Nocturnal hypoglycemia refers to low blood glucose levels while a person is sleeping. Regularly monitoring glucose levels and adjusting insulin dosages can help to prevent nocturnal hypoglycemia.

Hypoglycemia happens when blood sugar levels drop below a threshold that is healthy for a particular person. Typically, this is below 70 milligrams per deciliter (mg/dL). People may also refer to these occurrences as a hypo or a period of low blood sugar. It is more frequent in people who manage their diabetes with insulin.

Sometimes a person may experience nocturnal hypoglycemia, where their blood sugar levels drop while they are sleeping at night. These occurrences can disrupt sleep patterns, cause headaches, and can potentially be dangerous if a person is unable to wake up to treat their nighttime hypo.

This article looks at nocturnal hypoglycemia in more detail, including causes, symptoms, and how to manage and prevent them from occurring.

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Nighttime hypos, or nocturnal hypoglycemia refers to periods of low blood sugar levels during the night, typically while a person is sleeping.

It is a fairly common occurrence in people who manage their diabetes with insulin or other glucose-lowering medication. A 2017 review suggests that over half of all severe hypoglycemic events occur during sleep.

Glucose levels naturally fluctuate during the night as part of the body’s circadian rhythm. However, for people living with diabetes, the complex interplay of insulin, diet, physical activity, and sleep can lead to extreme fluctuations resulting in hypoglycemia.

There are several factors that may cause a person to experience nocturnal hypoglycemia. These include:

  • increasing physical activity beyond a person’s usual routine
  • alcohol consumption
  • overestimating insulin doses
  • skipping dinner
  • not consuming enough carbohydrates

A 2021 review also notes that the following factors may also increase the risk of nocturnal hypoglycemia:

  • older age
  • being female
  • longer duration of diabetes

Common symptoms a person may experience from nocturnal hypoglycemia include:

  • sweating and waking up with damp clothes or sheets
  • waking up with a headache
  • feeling tired in the morning
  • having nightmares

In some cases, a person may experience the Somogyi effect. The Somogyi phenomenon refers to a rebound effect where after experiencing nocturnal hypoglycemia, the body releases a surge of hormones, leading to a person having high blood sugar levels when waking up in the morning.

Read on to learn more about the Somogyi effect.

If a person wakes up as a result of experiencing nocturnal hypoglycemia, they should treat their hypo as they would during the day. This typically involves consuming 15 grams of fast-acting carbohydrates.

Read on to learn more about treating hypoglycemic events and about the rule of 15.

To prevent nighttime hypoglycemia a person can adopt to help manage and prevent nocturnal hypoglycemia. This may include:

Regular monitoring of glucose levels

Before going to bed, a person should check their glucose levels. For most people, it is advisable to ensure their blood sugar levels are above 108 mg/dL before going to bed. However, this target may vary slightly between individuals. A person can ask their diabetes healthcare team about suitable blood sugar targets before bed.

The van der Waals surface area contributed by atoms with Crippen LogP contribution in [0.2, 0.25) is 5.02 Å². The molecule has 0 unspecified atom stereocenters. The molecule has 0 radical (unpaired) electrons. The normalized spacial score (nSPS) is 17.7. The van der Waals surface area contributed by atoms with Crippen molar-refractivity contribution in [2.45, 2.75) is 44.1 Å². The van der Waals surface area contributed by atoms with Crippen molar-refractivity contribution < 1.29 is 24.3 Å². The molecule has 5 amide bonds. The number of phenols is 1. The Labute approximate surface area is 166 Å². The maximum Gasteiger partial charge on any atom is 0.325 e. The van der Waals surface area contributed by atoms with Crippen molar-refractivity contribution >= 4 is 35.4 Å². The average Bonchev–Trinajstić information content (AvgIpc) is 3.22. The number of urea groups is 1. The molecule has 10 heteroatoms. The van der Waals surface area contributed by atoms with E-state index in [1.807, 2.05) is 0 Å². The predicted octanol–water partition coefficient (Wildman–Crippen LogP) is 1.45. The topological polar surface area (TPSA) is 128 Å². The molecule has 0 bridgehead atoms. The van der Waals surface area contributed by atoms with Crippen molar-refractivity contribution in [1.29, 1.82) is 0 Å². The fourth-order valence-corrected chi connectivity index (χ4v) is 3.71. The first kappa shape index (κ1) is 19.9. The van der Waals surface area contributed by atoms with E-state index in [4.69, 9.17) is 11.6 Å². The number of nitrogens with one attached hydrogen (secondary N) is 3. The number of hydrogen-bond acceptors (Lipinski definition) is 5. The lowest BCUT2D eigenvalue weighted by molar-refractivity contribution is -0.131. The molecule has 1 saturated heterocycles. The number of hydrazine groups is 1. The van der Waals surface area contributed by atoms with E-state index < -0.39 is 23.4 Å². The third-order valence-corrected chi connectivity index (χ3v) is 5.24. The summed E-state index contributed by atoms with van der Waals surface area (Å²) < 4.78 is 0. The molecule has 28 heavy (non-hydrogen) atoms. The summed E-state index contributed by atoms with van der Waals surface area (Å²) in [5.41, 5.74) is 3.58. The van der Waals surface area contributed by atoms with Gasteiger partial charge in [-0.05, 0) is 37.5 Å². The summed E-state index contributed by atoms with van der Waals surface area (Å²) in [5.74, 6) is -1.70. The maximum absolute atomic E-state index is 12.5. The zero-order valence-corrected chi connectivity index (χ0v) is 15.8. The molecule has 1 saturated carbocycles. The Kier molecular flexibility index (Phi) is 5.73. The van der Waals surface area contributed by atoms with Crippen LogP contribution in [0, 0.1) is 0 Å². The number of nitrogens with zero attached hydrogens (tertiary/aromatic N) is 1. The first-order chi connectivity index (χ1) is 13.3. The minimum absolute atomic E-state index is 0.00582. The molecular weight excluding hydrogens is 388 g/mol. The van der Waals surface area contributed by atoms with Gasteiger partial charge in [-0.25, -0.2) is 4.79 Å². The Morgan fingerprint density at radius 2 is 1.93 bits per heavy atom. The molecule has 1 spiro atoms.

A 2021 review advises that a person uses a continuous glucose monitoring (CGM) system to track their glucose levels. Many devices have a function that can release an alarm if glucose levels are dropping below a pre-determined threshold.

Having a bedtime snack

Consuming a small, balanced snack before bed can help prevent overnight drops in blood sugar. For example, a small piece of fruit and some nuts, or a small slice of wholegrain bread and peanut butter. A person can discuss if they should have a snack and suitable snack options with their healthcare team.

Timing exercise

If a person engages in physical activity, it may be advisable to try and schedule it earlier in the day to minimize the risk of nocturnal hypoglycemia.

Read on to learn more about how to exercise safely when using insulin.

Medication management

A person can work closely with a healthcare professional to adjust insulin dosages or other medications as necessary. By ensuring they do not administer too large a dose before bed, a person can help prevent nocturnal hypoglycemia.

Limit alcohol consumption

It is advisable to limit alcohol consumption, especially close to bedtime. If a person living with diabetes chooses to drink, they should consider having some carbohydrates before bed.

In most cases, a person can manage nocturnal hypoglycemia with certain lifestyle and regimen adjustments. A person should contact their diabetes care team if they are experiencing regular episodes of nocturnal hypoglycemia.

If someone is caring for a person living with diabetes and cannot wake them up or they seem unresponsive, they should contact 911 immediately.

Nocturnal hypoglycemia is a potential complication for individuals managing diabetes with glucose-lowering medications. It occurs when blood sugar levels drop below suitable ranges during sleep.

With proper awareness and management strategies, a person can minimize its potential impact. By ensuring glucose levels are above a suitable range before bed, using continuous glucose monitors, and working with healthcare professionals, individuals can significantly reduce the risk of experiencing nocturnal hypoglycemia.